Rasa Smite is an artist, network researcher and cultural innovator, working with science and emerging media technologies. Smite’s artwork ‘Talk to Me’ is a human-plant communication interface, through which people were asked to send encouraging messages via text & social media to the growing plants, “equipped” with web-cam, wi-fi and loudspeakers.

Adam Gibney’s artwork is generally realised through sculpture, installation, sound and video. ‘Conundrum 8: I am somewhere between we and they’ questions the political and personal use of pronouns. Playing a key role in the construction of the ‘self’ and the ‘other’, pronouns help toward the creation and division of societies. 

Paula Vitola works through media art & archeology, researching relationships between human and technology. Her work encompasses experimenting with technology and nature, programming and gadget-hacking.

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Dragons of Eden | Aoibheann Greenan & Terence Erraught




MART curators Matthew Nevin & Ciara Scanlan are delighted to present Dragons of Eden, an exhibition featuring Aoibheann Greenan and Terence Erraught, with thanks to Arts Council Ireland and Dublin City Council.

Preview: Thursday 15 June 2017 @ 6pm

Location: The MART Gallery, 190A Rathmines Rd, Lwr, Dublin 6.

Runs to: 13 July 2017

Open: Tues-Sat: 1-6pm 

Facebook Photo Gallery 

 

‘Dragons of Eden’ featuring work by Aoibheann Greenan {Gallery 1} and Terence Erraught {Gallery2} addresses mythological and real world societal challenges. The curators invited the artists to produce work that can provoke the limitations of the gallery environment, producing informative and experimental new work that can tease out radical ways of viewing and perceiving our culture and society. Greenan and Erraught have responded here with powerful creations that take on alternative perspectives on gender representation via symbols and icons of ancient cultures experienced through a schema of digital means.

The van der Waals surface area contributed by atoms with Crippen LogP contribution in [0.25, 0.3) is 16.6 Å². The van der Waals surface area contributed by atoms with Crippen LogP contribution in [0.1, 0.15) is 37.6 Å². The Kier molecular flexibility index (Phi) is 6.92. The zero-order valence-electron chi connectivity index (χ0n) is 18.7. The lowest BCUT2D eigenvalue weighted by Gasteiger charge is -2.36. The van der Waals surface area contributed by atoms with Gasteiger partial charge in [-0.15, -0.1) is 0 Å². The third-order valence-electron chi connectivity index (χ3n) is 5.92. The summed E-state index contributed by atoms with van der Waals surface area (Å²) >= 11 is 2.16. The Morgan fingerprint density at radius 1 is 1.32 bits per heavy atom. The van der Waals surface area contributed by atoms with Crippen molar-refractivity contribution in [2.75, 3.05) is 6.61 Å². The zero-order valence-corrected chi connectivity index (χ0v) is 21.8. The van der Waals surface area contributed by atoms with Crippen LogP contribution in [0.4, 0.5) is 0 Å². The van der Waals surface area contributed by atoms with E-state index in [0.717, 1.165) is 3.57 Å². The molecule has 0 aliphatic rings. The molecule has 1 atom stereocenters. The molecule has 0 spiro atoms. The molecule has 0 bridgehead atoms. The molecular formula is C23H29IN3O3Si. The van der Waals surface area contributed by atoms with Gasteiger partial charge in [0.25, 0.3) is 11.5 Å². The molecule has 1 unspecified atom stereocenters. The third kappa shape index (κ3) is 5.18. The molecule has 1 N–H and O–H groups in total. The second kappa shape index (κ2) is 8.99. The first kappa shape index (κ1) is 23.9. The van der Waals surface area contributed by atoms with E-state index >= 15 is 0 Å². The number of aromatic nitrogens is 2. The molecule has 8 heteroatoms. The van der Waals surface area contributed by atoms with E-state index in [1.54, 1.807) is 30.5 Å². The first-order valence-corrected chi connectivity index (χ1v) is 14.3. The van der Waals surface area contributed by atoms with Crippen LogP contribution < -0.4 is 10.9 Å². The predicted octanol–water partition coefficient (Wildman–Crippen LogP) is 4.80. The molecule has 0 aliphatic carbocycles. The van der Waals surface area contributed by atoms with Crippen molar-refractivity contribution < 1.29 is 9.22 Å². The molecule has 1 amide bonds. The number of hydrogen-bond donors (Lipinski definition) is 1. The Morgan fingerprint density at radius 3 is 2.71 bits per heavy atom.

Aoibheann Greenan presents The Eighth Seal, an installation and audio piece prompted by the Repeal the 8th movement and the ongoing struggle of Irish Women over the right to bodily autonomy. A radio interview reimagines the origins of Sheela na Gigs, ancient carvings scattered throughout Ireland depicting figures with exposed vulvas. Eschewing the tendency to interpret the Sheela through patriarchal narratives, the work proposes the symbol as both a harbinger of emancipation and metaphor for resistance. Esoteric and posthumanist motifs permeate the work, echoing the historical link between radical speculative fiction and movements for social change. The installation conjures a site for gathering, a space for consciousness raising, for invoking, for conspiring.

Terry Erraught’s work explores the masculine agenda of the contemporary artwork by addressing audiences increasingly desensitization of socio-political heinous events. In an era of instant digital media distribution, brutal violence appears to have become part of our daily routine, with audiences becoming increasingly indifferent. By engaging with mainstream media but using a primitive, ritualistic approach, Erraught attempts to connect with world events as they occur and enter our psyche. ‘Composition’ is a durational digital video painting, rather than an episodic performance, which contains references to multiple catastrophic events in recent times. Through a recognisable mythological and art historical aesthetic, the artist draws on his own personal experiences by physically manifesting into each of the constituent characters and situations in the video work. This can also be seen in Erraught’s second piece Saturn (The world revolves around me) which is a smaller installation or 3D painting recorded from a live performance. It is heavily influenced by Goya’s black paintings which portray Goya’s embittered attitude toward mankind, and struggles with panic, fear and hysteria specifically ‘Saturn Devouring his Son 1820-23’.

Dragons of Eden MART Gallery